For the majority of the day on June 4 and 8, the PA National Guard members stood at their stations and occasionally took photos or had conversations with people driving or walking by. As of right now, there isn’t an end date for the PA National Guard being in Kensington.

“The mayor made clear that the deployment citywide will end as soon as it is no longer needed,” Dunn said.

A group of National Guard soldiers crosses the street after cheering for a recent graduate near Kensington Avenue and H. Street on June 8, 2020. (Solmaira Valerio)

How does the neighborhood feel about the National Guard’s presence? 

Over the last week, community members along Kensington Avenue shared their thoughts about the PA National Guard being in Kensington. 

Rose Henderson 
Kensington resident
“It’s wonderful. The people that don’t think it’s good are the ones that are looting and everything else.” 

Herb Husky 
Kensington resident
“Why are they training and preparing for disasters and going through intense training, to come down to Kensington to see smokers and stuff like that? It’s craziness.”

“We’re not in any real threat. As far as rioting, yeah that’s bad and that’s why they came down here, but it stopped. They’re just seeing regular people. They’re seeing everyday life.” 

“I know they probably want to go home, man. Send them people home. They don’t have to be here. They’ve got kids, and family too.” 

Nathaniel Jenkins
Kensington resident
“We don’t have any bombs going off. There’s nobody really shooting each other or anything like that or something serious where the cops can’t handle it. I don’t agree with them being here. I really don’t.”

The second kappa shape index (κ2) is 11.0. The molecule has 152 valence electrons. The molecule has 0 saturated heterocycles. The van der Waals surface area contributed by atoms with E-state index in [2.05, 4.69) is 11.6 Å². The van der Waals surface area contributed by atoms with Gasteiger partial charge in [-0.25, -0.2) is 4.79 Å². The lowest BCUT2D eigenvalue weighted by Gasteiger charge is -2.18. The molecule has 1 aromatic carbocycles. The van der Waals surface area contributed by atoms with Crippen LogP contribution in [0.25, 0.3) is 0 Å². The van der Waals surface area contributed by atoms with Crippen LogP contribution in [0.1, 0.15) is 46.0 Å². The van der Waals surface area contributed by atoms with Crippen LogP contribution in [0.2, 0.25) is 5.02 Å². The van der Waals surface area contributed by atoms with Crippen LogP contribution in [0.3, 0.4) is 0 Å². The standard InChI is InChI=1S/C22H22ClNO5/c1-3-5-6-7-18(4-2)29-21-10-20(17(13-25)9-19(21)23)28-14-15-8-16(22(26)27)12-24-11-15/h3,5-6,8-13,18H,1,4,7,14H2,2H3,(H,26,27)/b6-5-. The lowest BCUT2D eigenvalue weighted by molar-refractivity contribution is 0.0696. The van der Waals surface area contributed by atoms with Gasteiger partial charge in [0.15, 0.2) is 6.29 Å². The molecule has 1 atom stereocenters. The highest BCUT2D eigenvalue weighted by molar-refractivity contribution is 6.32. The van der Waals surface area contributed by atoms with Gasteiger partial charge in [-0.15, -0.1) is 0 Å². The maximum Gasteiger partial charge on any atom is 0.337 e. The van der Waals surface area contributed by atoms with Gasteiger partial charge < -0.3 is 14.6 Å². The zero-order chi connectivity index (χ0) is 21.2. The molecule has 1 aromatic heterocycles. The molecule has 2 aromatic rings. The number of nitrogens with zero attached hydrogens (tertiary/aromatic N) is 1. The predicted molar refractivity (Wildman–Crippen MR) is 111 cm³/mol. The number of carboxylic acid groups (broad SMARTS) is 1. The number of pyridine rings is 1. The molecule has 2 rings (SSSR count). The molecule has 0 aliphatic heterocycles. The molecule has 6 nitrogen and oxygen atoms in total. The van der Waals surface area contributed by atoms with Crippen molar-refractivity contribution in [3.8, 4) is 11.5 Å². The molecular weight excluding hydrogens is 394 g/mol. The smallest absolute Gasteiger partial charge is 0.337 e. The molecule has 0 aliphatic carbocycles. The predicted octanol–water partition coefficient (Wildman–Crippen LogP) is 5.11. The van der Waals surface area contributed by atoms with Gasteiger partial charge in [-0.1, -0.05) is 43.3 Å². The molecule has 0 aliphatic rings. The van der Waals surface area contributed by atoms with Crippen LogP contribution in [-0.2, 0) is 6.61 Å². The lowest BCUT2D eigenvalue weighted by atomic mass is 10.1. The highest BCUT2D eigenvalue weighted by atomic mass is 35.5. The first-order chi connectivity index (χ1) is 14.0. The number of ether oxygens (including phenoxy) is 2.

Lillian Melendez
Kensington resident
“I love it because it’s a lot safer now that they’re here than before. You don’t see a lot of drug activity while they’re here.” 

Jill Moyer
Kensington resident
“Weird — very weird. But I guess it’s good because nothing else is happening anymore. The riots stopped, and the looting stopped, so it’s a good thing. They’re nice.” 

Tyrone Page
Kensington resident
“It’s a good thing to stop people from breaking in. You got to have law and order here. People are taking advantage of the situation and it shouldn’t be that way. If you’re out here doing wrong, you should be arrested.” 

Roz Pichardo
Kensington resident
“Their presence and being here is okay in light of all the looting and destruction of the community, which was already suffering.” 

“The fact that they would destroy a community that was already going through some troubles. Now, families and elderly don’t have anywhere to get their prescriptions, like the Walgreens and the Rite Aid, and these essential places that people need to actually stay alive were destroyed.” 

“So the National Guard’s presence is an okay thing. They’re not really doing anything to harm anybody. They’re just here. I saw a few kids having a conversation with them. It was really pleasant.” 

“So I’m glad that they’re here. A lot of stuff on the Ave. has slowed down a bit, so that’s what we needed.” 

Evaristo Rodríguez
Kensington resident
“That’s great they’re here. A lot of people are saying they’re late, but at least they’re here right now. I’m fine with it. They do a lot for this country. I’m happy they’re here.”

Kensington Voice is one of more than 20 news organizations producing Broke in Philly, a collaborative reporting project on economic mobility. Read more at or follow on Twitter at @BrokeInPhilly.

Editor: Jillian Bauer-Reese / Designer: Jillian Bauer-Reese / Translator N/A